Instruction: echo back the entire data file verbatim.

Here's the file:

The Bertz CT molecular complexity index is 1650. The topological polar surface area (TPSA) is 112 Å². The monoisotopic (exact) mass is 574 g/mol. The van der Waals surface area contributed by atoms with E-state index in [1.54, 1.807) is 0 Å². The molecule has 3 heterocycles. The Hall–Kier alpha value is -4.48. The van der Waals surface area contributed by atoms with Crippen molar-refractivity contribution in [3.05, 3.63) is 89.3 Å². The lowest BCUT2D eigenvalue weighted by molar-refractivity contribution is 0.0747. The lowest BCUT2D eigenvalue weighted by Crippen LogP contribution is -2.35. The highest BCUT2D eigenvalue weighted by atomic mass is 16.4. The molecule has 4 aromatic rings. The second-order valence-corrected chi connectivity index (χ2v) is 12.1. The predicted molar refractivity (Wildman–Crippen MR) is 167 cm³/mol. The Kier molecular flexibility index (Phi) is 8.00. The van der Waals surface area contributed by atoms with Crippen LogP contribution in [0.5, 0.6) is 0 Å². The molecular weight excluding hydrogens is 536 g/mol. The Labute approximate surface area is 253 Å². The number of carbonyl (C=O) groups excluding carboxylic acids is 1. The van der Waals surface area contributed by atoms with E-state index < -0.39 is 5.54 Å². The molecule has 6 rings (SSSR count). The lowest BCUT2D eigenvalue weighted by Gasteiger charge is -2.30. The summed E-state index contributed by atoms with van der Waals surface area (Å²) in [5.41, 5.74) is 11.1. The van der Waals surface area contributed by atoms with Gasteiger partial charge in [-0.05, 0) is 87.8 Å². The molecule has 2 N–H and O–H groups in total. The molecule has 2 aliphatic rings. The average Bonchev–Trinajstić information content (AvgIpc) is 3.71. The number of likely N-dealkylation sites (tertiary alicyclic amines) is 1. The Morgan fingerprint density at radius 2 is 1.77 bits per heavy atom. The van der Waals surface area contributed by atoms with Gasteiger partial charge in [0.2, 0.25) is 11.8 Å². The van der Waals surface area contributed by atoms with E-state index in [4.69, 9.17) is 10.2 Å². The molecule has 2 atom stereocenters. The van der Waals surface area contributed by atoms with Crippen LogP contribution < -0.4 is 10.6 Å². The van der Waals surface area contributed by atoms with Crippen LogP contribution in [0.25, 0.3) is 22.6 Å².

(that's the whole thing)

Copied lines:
The Bertz CT molecular complexity index is 1650. The topological polar surface area (TPSA) is 112 Å². The monoisotopic (exact) mass is 574 g/mol. The van der Waals surface area contributed by atoms with E-state index in [1.54, 1.807) is 0 Å². The molecule has 3 heterocycles. The Hall–Kier alpha value is -4.48. The van der Waals surface area contributed by atoms with Crippen molar-refractivity contribution in [3.05, 3.63) is 89.3 Å². The lowest BCUT2D eigenvalue weighted by molar-refractivity contribution is 0.0747. The lowest BCUT2D eigenvalue weighted by Crippen LogP contribution is -2.35. The highest BCUT2D eigenvalue weighted by atomic mass is 16.4. The molecule has 4 aromatic rings. The second-order valence-corrected chi connectivity index (χ2v) is 12.1. The predicted molar refractivity (Wildman–Crippen MR) is 167 cm³/mol. The Kier molecular flexibility index (Phi) is 8.00. The van der Waals surface area contributed by atoms with Crippen LogP contribution in [0.5, 0.6) is 0 Å². The molecular weight excluding hydrogens is 536 g/mol. The Labute approximate surface area is 253 Å². The number of carbonyl (C=O) groups excluding carboxylic acids is 1. The van der Waals surface area contributed by atoms with E-state index < -0.39 is 5.54 Å². The molecule has 6 rings (SSSR count). The lowest BCUT2D eigenvalue weighted by Gasteiger charge is -2.30. The summed E-state index contributed by atoms with van der Waals surface area (Å²) in [5.41, 5.74) is 11.1. The van der Waals surface area contributed by atoms with Gasteiger partial charge in [-0.05, 0) is 87.8 Å². The molecule has 2 N–H and O–H groups in total. The molecule has 2 aliphatic rings. The average Bonchev–Trinajstić information content (AvgIpc) is 3.71. The number of likely N-dealkylation sites (tertiary alicyclic amines) is 1. The Morgan fingerprint density at radius 2 is 1.77 bits per heavy atom. The van der Waals surface area contributed by atoms with Gasteiger partial charge in [0.2, 0.25) is 11.8 Å². The van der Waals surface area contributed by atoms with E-state index in [4.69, 9.17) is 10.2 Å². The molecule has 2 atom stereocenters. The van der Waals surface area contributed by atoms with Crippen LogP contribution < -0.4 is 10.6 Å². The van der Waals surface area contributed by atoms with Crippen LogP contribution in [0.25, 0.3) is 22.6 Å².